Iso Holes
An alternative approach to faster holes is to use an isosurface.
Isosurfaces can often be slower than CSG, but in this case the CSG is so slow that
an isosurface can be considerably faster. This image took 4 minutes 14 seconds to render on my machine.
Because the isosurface is a single object,
the speed doesn't change very much when the number of holes becomes large.
Here's the complete code that I used for the above image
#include "functions.inc"
#declare D=35; // controls the density of the holes
// larger value gives more holes
#declare S = 0.1; // Controls the size of the holes
// larger value gives smaller holes
#declare R1=2; // Radius of outer cylinder
#declare R2=1.6; // Radius of inner cylinder
#declare H=4; // Height of the cylinder
isosurface {
function {
max ( // intersection
(f_leopard(D*R1*f_th(x,y,z),0,D*y) S), // of the holes
max ( // with intersection
(x*x + z*z  R1*R1), // the of outer cylinder
(x*x  z*z + R2*R2) // with the inner cylinder inverted
)
)
}
max_gradient 10
contained_by{box {<R1,H/2,R1>,<R1,H/2,R1>}}
pigment {rgb .9}
finish {phong 0.5 phong_size 10}
}
camera { location <8, 4, 0> look_at <0, 0, 0> angle 35}
sky_sphere { pigment {
function{abs(y)}
color_map { [0.0 color blue 0.6] [1.0 color rgb 1] }
}
}
light_source { <20,50,5> colour rgb 1}
Step by step
I started with a leopard pattern f_leopard(x,y,z). That gives a pattern
of spheres in 3d space. I then substituted 0 for the z parameter f_leopard(x,y,0)
which stretches the spheres out in the z direction so that they become cylinders.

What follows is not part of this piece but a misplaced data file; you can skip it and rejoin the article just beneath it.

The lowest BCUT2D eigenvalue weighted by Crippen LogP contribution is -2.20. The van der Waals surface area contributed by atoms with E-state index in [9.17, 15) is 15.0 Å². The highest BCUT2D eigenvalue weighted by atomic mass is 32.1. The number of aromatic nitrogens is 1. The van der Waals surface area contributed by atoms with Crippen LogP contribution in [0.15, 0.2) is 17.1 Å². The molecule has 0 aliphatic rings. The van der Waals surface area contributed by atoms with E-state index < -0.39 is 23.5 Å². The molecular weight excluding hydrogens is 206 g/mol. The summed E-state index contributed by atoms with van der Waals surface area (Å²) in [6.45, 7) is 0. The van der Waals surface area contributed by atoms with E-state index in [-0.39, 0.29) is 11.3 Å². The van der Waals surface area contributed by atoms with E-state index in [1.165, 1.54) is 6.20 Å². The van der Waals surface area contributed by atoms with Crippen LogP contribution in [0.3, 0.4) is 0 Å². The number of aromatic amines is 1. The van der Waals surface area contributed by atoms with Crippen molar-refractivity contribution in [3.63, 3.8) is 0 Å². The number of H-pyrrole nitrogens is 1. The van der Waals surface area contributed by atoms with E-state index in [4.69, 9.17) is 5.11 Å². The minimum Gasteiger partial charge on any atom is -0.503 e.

The next job was to wrap the cylinders around the y axis, so that they radiate outwards.
I achieved this by substituting longitude (Theta) for the x parameter f_leopard(f_th(x,y,z),y,0).
Then, by making the function negative, I turned it into a set of cylindrical holes.
It's possible to perform intersection and difference operations of this isosurface with
CSG cylinders, like this
intersection {
isosurface {
function {
f_leopard(D*2*f_th(x,y,z),D*y,0)  0.1
}
max_gradient 10
contained_by{box {<2,2,2>,<2,2,2>}}
max_trace 6
}
difference {
cylinder {<0,2,0>,<0,2,0>,2}
cylinder {<0,2.1,0>,<0,2.1,0>,1.6}
}
}
But this requires the application of the max_trace feature, which
reduces the speed. So I then used the max operation to perform the
intersection and difference operations.
The first of the next pair of images was created with CSG cylinder differences with
max_trace 6 which turns out to be not quite enough, and there's
some drop out on the far side. The second image of the pair was created with
isosurface max operations and ran about three times faster.
Variations
Instead of the leopard pattern, I could have used any repeating pattern,
such as f_hexagon or created my own repeating pattern using repeat warps.
The boxed pattern with repeat warps needs a much higher max_gradient
and runs rather slowly.
For the spheres, the y parameter was replaced by the lattitude, Phi f_ph()
To have lines of holes tilted at a different angle I could substitute cos(A)*x +sin(A)*z
for x and cos(A)*z sin(A)*x for z. When combined
with the other substitutions, that comes out like
f_leopard(D*(R1*f_th(x,y,z)*cos(A)+y*sin(A)),
0,
D*(y*cos(A)R1*f_th(x,y,z)*sin(A)))
Isosurfaces
If you're not familiar with some of the isosurface techniques used here, then
you can find out more in my
Isosurface Tutorial.
Other Tricks
Holes Tutorial Part 1
Holes Tutorial Part 3: Transparent Holes (Bubbles)
Holes Tutorial Part 4: BlobHoles
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